15 February 2010

Review: A Narrow Time For Angels - The Musical

A Narrow Time for Angels: The Musical
Wishing Well Productions

Northcote Town Hall
11 February 2010

Like many others, I can see the gorgeous and funny loveliness of Cerise de Geder’s A Narrow Time For Angels, but it’s not hitting its mark on the stage yet.

First performed at the Storeroom last year, a new creative team (Wishing Well Productions) took hold for Midsumma. The biggest difference is that it’s now billed as a musical.

When I heard about this, I thought that it may be the best way for this script to go. The themes of life, death, suicide and after life are epic and the nonsensical comedy of the chatting corpse, her frustrated lover and the repressed mortician open themselves up for heartbreaking ballads and comic sing-a-long tunes.

But the new songs didn’t add to the script. They didn’t tell us anything we didn’t know, didn’t let the characters say anything they hadn’t already said (not just in subtext, but in good old expositionary and explanatory dialogue), didn’t move the story forward, told unnecessary back story and felt like they were just pushed into the script. Too many of the songs could have replaced the dialogue that went before.

Great musical songs are like soliloquies that tell us what the characters can’t bring themselves to say. They show us their hidden longings and fears and draw us further into their story. The music didn’t feel natural and its uneasiness distanced the audience from the story.  I think that the non-musical version had more dramatic punch.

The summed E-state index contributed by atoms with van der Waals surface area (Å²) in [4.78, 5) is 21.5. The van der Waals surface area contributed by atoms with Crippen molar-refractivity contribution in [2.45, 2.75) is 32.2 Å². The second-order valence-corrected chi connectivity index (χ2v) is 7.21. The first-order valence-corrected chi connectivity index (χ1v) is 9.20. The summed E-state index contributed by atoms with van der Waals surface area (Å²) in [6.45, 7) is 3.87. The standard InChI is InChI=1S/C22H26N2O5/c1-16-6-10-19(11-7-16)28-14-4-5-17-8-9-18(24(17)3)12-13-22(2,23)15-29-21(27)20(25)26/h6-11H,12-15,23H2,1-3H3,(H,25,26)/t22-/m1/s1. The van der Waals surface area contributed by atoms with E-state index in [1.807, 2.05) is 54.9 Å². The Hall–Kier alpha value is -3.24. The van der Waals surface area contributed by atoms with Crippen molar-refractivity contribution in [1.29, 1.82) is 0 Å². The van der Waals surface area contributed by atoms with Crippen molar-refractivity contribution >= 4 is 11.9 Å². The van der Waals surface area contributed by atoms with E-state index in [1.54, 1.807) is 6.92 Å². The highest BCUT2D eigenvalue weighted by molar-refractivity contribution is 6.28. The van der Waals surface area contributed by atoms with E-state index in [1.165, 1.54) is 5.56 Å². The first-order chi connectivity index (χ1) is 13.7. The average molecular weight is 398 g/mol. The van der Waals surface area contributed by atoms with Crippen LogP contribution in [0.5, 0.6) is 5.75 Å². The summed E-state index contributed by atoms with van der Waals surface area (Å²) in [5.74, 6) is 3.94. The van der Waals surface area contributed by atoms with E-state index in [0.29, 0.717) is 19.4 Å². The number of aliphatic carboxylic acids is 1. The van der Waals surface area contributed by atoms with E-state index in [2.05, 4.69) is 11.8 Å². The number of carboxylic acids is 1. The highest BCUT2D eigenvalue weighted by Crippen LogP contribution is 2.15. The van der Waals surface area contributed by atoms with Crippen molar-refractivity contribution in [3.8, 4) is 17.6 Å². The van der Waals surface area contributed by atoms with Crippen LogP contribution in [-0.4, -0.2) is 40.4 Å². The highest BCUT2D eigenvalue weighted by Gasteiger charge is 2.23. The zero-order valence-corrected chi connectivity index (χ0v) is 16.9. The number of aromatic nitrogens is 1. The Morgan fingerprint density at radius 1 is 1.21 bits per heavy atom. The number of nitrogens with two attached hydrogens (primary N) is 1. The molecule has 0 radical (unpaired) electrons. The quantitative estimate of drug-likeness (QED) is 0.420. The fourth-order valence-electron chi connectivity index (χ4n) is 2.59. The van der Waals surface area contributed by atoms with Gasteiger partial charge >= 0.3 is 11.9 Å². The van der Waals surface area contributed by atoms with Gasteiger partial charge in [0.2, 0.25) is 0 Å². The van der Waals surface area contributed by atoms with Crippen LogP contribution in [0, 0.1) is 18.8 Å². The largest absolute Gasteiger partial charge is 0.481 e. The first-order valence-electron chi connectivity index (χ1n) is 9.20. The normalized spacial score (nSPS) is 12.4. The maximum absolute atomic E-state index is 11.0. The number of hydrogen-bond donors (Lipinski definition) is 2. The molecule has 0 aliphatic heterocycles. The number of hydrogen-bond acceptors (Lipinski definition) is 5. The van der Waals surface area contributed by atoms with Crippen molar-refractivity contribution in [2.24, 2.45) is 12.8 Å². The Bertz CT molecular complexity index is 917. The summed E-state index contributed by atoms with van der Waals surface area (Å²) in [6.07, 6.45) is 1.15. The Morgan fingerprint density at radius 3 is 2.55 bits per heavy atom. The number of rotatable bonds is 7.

A Narrow Time For Angles isn’t going to disappear. Apart from being a stunning title, its originality, mystery plot and comedy will keep drawing people to the script. And hopefully de Gelder will keep re-drafting (and perhaps bring in the tough love of a tough editor) and find the tone that has eluded the productions. The script is still deciding if it’s farce, romantic comedy, absurd comedy or pseudo-Tarantino-thriller, and sometimes the playwright’s opinion overrides the characters’ voices. Every writer wants their creations to express their own views of the world, but the skill is keeping it within the authentic world of the character.

Good plays take time to be great. I look forward to seeing what it turns into.

This review appeared on AussieTheatre.com.


  1. Actually ANTFA was written initially as a musical. The songs were in the original text and the storeroom production omiitted them because the music hadn't been written yet. Always interesting to hear people's feedback.

  2. As creating is such a complicated and personal task (while reviewing can be so subjective), it's great to learn how works develop and change.